Basic Animation in SVG

A basic introduction to animation techniques in the SVG format.

Note: In order to view the examples used in this tutorial, you will need to have the Adobe SVG Viewer 3.0 installed.

In a previous article on SVG (Scalable Vector Graphics), I showed how easy it was to create simple shapes in SVG. SVG is not just about creating static graphics, however, it is also a powerful animation tool. In this introduction to animating SVG, I will demonstrate just how easy it is to animate SVG graphics, with the minimum amount of code required.

With SVG, transformations refer to the attributes of SVG elements that may be transformed, for example its size, position, rotation and so on. These transformations can be animated, where an initial starting value, an ending value and a duration for the transformation effect are supplied.

In this article I will discuss three such transformations: Rotate, Linear Motion and Scale.

Rotating an Element

Rotating an element requires us to choose the rotation point for the animation, that is the x and y coordinates for the point around which the element will be rotated, and then to specify the start rotation angle and the end rotation angle.

The duration of the animation must also be supplied; in this example it will take five seconds to complete a full rotation, and the use of the keyword indefinite here as the repeat count implies that the animation will loop indefinitely:

<svg xmlns="http://www.w3.org/2000/svg" xmlns:xlink="http://www.w3.org/1999/xlink">
<g id="rotateSquare">
    <rect fill="#AFBCC7" stroke="#646464" stroke-width="5px" x="100px" y="100px"
     width="100px" height="100px">
    <animateTransform
        attributeType="XML"
        attributeName="transform"
        type="rotate"
        from="0,150,150" to="360,150,150"
        begin="0s" dur="5s"
        repeatCount="indefinite"/>
    </rect>
</g>
</svg>

Example One: Animated Rotation

This code begins by setting up a container element g and assigning it the id rotateSquare, which is not required but it may prove to be useful later on to give each graphic element an id. A rect element is created with its usual attributes set: fill colour, stroke colour, size and position coordinates and so on.

The animateTransform tag is then used to set the transform animation properties for the rectangle element. The type of transform is that of rotate, and the from and to attributes are used to specify that the element will rotate from an angle of 0 degrees to 360 degrees. The other two parameters in the from and to attributes, namely the two 150,150 values, represent the coordinates for the rotation point for the animation as discussed previously. Begin is set to zero seconds, i.e. when the page loads, and the animation duration is set to five seconds for a full rotation. Finally, the repeat count is set to repeat indefinitely.

Moving an Element Along a Linear Path.

Linear path animation is almost always the easiest form of animation, in that you only need to specify a beginning and end point and move the element between the two points over a specified period of time. SVG is no different from most other implementations of linear path animation, as the code below demonstrates:

<svg xmlns="http://www.w3.org/2000/svg" xmlns:xlink="http://www.w3.org/1999/xlink">
<g id="moveSquare">
    <rect fill="#AFBCC7" stroke="#646464" stroke-width="5px"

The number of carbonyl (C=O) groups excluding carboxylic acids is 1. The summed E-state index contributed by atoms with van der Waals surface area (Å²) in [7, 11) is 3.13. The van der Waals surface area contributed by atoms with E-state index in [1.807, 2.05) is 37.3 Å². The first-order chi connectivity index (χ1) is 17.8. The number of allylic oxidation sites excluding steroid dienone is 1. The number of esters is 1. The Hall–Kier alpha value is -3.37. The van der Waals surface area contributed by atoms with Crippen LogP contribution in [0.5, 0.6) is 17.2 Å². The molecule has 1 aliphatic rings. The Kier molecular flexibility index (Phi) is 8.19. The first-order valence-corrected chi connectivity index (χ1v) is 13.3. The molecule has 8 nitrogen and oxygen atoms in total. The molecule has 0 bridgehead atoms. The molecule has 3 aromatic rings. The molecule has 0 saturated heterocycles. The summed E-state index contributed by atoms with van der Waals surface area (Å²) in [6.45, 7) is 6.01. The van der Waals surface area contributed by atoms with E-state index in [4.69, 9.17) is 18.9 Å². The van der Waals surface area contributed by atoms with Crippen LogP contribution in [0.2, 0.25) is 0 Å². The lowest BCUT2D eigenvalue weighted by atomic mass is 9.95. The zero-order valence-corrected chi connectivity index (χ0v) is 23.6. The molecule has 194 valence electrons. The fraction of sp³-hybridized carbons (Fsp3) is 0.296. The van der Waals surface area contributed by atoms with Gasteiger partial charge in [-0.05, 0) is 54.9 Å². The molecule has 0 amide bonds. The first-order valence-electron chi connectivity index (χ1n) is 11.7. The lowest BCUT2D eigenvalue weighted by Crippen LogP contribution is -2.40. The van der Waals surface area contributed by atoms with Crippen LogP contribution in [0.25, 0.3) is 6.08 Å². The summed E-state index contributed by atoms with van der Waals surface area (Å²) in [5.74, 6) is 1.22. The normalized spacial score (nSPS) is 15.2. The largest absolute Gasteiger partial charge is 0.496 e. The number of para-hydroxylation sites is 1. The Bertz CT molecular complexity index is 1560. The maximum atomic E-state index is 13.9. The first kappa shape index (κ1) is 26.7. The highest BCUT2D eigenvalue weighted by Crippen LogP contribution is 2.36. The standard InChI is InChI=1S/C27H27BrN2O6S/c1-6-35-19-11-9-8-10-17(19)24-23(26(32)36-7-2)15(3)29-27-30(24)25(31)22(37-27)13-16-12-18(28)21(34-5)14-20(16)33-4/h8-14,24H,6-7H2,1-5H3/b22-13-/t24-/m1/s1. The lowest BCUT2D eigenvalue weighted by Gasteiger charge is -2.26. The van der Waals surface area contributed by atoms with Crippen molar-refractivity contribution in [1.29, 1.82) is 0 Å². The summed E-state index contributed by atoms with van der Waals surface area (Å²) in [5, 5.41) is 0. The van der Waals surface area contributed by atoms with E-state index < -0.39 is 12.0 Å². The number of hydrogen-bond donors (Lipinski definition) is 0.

x="0px" y="0px" width="100px" height="100px">
    <animateMotion
        from="0,0" to="100,100"
        dur="4s" fill="freeze"/>
    </rect>
</g>
</svg>

As with the first example, we begin by creating a graphic container element and giving this container a unique id. Once more a rectangle element is created with some optional style attributes, and its starting x and y coordinated are set to 0,0 (the top-left corner, or origin).

Unlike the first example where animateTransform was used, we now use the animateMotion tag to specify the beginning and end points of the animation, along with setting the duration of the animation to 4s. The fill attribute is then set to freeze so that the last frame of the animation is retained on screen after the animation is finished, rather than restoring the first frame.

Example Two: Linear Path Animation

Scaling an Element

The code for the scaling example is almost identical to that of the rotation example, the main differences being that the animateTransform type is now scale rather than rotate, and an infinite loop is not used.

<svg xmlns="http://www.w3.org/2000/svg" xmlns:xlink="http://www.w3.org/1999/xlink">
<g id="scaleSquare" transform="translate(100,100)">
    <rect fill="#AFBCC7" stroke="#646464" stroke-width="5px" x="0px" y="0px" 
    width="100px" height="100px">
        <animateTransform
            attributeType="XML"
            attributeName="transform"
            type="scale"
            from="0" to="1"
            dur="5s"
            fill="freeze"/>
    </rect>
</g>
</svg>

Example Three: Scaling an Element

The translate(100,100) code is used to set the x and y coordinates for the element to this position. The from and to values in this case are scale factors in relation to the original size of the element to be rescaled, where 1 is equal to 100% of the original size.

Conclusion

As the previous examples show, animating elements in SVG is achievable with very few lines of code. The animation techniques presented here serve only as an introduction; in reality there are far more advanced effects to be achieved, including the use of some quite powerful visual filters. I intend to write further tutorials on this subject in the coming months, for now, enjoy experimenting with SVG!

John Collins

I have been writing about web technology and software development since 2001. I am the developer of the Alpha Framework for PHP, and the five.today personal productivity app. I love open source, technology, and economics.

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